Economic freedom in Arab world

According to the annual “Economic Freedom of the Arab World” report published by the Fraser Institute, an independent Canadian public policy think-tank, Bahrain, Jordan and the United Arab Emirates (UAE) are the most economically free nations in the Arab world. The report is published in partnership with the Friedrich Naumann Foundation for Liberty (FNF) and the International Research Foundation (IRF) of Oman.

The annual report compares and ranks Arab nations in five areas of economic freedom: size of government, including expenditures, taxes, and enterprises; commercial and economic law and security of property rights; access to sound money; freedom to trade internationally; and regulation of credit, labour, and business.

“The “Arab Spring” continues to inspire both hope and fear,” the report began, noting that it is a critical time for Arab-region economies. “Over time, economic freedom itself directly supports other freedoms, democracy, and stability by changing the way societies function,” they write.

This year enough data were available to rank 19 nations, up two from last year. However due to events in Syria, the group decided not to include the country in the rankings this year. The 18 subsequently ranked countries included Iraq and Sudan for the first time. This is the tenth report specifically on economic freedom in the Arab world.

Most economically free countries:

In this report, the Kingdom of Bahrain topped the list of the most economically free nations in the Arab world with the score of 8.0, a slight decrease from 8.1 in last year’s report. Despite limited natural resources compared with its neighbors, Bahrain is regarded as the financial hub of the region, with a large number of international banks operating for the entire Gulf region out of Bahrain.

The United Arab Emirates (UAE) shared the first place with Bahrain with a score of 8.0, keeping the same score it had in last year’s report while moving up one rank in the index this year. The UAE remains a leading destination in the Arab world for commerce and trade despite the turbulent global financial system, which has affected its financial position to an extent. The Hashemite Kingdom of Jordan shared first place with Bahrain and the UAE this year, with a score of 8.0 points, up from the second place in last year’s report.

In fourth place came the State of Kuwait with a score of 7.8, keeping the same position as last year, and in fifth place came Lebanon, which moved one place up with a score of 7.7.

At bottom of the list is Algeria, the least economically free nation in the Arab world with a score of 5.8. Mauritania and Iraq ranked 16th and 17th, with scores of 6.3 and 6.1, respectively.

Size of government and other factors:

The other main factors researched were Size of Government; Legal Structure and Security of Property Rights; Access to Sound Money; Freedom to Trade Internationally; and Credit, Labour, and Business. Bahrain placed on top for Credit, Labour, and Business again this year, with Saudi Arabia and Oman following.

In terms of Size of Government, Lebanon came in first in this report with a score of 9.0 points, the same score it had in last year’s report. Sudan came in second with a score of 8.8, a large jump from its 7.7 in last year’s index. Jordan came in third, losing its second position in last year’s index with a slight decrease in score from 8.0 to 7.9.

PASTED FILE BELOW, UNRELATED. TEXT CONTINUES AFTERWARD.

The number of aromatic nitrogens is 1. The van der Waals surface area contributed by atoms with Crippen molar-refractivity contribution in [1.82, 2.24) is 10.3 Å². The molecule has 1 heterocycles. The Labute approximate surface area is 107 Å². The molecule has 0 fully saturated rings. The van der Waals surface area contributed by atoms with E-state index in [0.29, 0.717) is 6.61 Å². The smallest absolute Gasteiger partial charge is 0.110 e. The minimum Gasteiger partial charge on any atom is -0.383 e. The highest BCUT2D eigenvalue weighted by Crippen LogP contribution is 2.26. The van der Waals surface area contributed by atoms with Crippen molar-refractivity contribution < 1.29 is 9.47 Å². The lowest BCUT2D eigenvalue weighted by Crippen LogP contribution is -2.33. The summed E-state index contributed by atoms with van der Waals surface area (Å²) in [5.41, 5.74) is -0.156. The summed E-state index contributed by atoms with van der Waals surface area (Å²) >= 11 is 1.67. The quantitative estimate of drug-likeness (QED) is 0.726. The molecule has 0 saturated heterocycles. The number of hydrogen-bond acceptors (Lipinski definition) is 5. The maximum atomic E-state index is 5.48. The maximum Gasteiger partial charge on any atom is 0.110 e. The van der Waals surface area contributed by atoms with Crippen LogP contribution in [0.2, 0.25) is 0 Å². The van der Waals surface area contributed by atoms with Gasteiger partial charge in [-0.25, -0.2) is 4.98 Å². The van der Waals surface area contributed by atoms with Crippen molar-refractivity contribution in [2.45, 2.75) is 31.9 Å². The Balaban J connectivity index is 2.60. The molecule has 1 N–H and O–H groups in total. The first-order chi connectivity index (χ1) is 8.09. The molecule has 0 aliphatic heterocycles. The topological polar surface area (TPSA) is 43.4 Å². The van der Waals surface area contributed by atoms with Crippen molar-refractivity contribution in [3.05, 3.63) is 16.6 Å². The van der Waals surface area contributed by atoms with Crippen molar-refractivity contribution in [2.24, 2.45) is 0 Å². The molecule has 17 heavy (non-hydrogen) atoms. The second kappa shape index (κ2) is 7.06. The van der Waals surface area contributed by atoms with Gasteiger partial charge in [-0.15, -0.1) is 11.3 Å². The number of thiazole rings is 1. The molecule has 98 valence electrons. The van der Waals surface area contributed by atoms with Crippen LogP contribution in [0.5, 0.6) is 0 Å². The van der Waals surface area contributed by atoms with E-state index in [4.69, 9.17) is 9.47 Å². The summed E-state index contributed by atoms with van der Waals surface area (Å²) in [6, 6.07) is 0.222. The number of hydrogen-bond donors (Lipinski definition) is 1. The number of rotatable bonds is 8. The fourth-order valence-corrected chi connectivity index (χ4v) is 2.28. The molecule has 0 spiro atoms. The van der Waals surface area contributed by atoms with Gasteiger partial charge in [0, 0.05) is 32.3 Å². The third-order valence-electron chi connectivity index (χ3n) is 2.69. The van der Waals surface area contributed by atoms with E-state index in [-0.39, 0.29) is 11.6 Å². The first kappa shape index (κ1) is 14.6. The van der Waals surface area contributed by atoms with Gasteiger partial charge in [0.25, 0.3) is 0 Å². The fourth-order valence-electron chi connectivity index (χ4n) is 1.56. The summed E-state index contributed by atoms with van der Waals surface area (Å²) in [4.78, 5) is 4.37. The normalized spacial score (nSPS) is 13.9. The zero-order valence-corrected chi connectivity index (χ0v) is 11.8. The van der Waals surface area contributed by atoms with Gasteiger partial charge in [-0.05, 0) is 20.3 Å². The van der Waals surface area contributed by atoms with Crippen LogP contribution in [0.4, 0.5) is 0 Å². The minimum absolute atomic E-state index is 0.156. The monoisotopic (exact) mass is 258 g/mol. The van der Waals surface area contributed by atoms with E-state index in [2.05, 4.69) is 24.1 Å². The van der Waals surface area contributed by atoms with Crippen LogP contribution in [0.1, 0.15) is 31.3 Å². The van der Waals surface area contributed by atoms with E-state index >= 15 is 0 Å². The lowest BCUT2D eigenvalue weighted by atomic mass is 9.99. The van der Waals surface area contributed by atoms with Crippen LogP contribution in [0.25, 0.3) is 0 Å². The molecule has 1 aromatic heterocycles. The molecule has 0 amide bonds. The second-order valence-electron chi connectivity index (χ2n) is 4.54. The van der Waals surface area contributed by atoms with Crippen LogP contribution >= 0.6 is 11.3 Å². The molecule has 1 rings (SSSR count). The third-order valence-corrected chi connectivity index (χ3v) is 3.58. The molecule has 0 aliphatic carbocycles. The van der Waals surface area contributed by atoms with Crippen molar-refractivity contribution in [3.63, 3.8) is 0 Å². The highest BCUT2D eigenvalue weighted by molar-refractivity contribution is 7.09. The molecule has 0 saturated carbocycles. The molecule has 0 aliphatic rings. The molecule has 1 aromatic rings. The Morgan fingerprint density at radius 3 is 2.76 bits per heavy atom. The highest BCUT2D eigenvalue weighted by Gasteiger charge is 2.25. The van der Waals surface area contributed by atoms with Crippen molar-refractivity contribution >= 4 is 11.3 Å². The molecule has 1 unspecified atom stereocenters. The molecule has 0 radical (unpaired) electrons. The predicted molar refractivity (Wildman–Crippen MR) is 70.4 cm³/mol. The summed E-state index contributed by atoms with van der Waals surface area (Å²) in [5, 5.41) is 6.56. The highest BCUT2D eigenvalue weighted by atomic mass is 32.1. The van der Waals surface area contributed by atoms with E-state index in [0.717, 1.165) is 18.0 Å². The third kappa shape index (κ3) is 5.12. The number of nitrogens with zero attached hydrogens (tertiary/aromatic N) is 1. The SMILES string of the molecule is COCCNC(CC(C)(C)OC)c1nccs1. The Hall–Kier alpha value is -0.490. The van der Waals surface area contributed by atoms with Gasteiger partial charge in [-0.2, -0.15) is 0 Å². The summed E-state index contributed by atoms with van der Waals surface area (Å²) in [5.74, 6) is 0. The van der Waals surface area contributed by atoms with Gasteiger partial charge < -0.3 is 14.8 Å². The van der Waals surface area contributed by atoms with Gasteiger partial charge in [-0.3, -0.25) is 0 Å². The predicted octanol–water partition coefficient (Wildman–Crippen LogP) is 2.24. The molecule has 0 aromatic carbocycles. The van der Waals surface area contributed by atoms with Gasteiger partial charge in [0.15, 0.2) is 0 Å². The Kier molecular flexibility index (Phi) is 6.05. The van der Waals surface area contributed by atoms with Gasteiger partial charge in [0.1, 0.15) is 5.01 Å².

In terms of the Legal Structure and Security of Property Rights, Saudi Arabia, Oman, and Kuwait kept their places at first, second, and third, respectively, with scores of 8.2, 8.0, and 7.8. For Access to Sound Money, Bahrain came in first with a score of 9.3; Kuwait came in second with a score of 9.2 and the Palestinian Territories came in third with a score of 9.1, slightly better than last year’s 9.0 points.

In the field of Freedom to Trade Internationally, Bahrain came in first with a score of 8.4 points, sharing this place with Yemen after both nations kept the same scores they had in last year’s report. The United Arab Emirates came in third with a score of 8.2 points.

Overall, Bahrain, Jordan and the UAE dominated the rankings, though Bahrain and Jordan hovered and sometimes dipped from last year’s scores, and the UAE moved up. Though included in the report, Libya, Somalia, Syria, and Palestine were not included on the rankings for a variety of factors, often because data proved unavailable.

The full report, including country ranking in each of the principle five sectors as well as country overviews, can be found at freetheworld.com.

The report was met with welcome reception by the Bahraini government. “Bahrain’s ranking reflects the Kingdom’s commitment to maintaining a liberal business environment and to strengthening its core business fundamentals, offering an attractive base for accessing the wider GCC market,” H.E. Kamal bin Ahmed, Minister of Transportation and Acting Chief Executive of the EDB, said.

About: The Fraser Institute is a Canadian-based policy think tank that publishes the annual Economic Freedom report and corresponding regional reports. The Economic Freedom Network is devoted to promoting economic freedom around the world. The network has member institutes in over 80 nations. Their annual report, Economic Freedom of the World, uses 42 distinct pieces of data to measure economic freedom in 141 nations.

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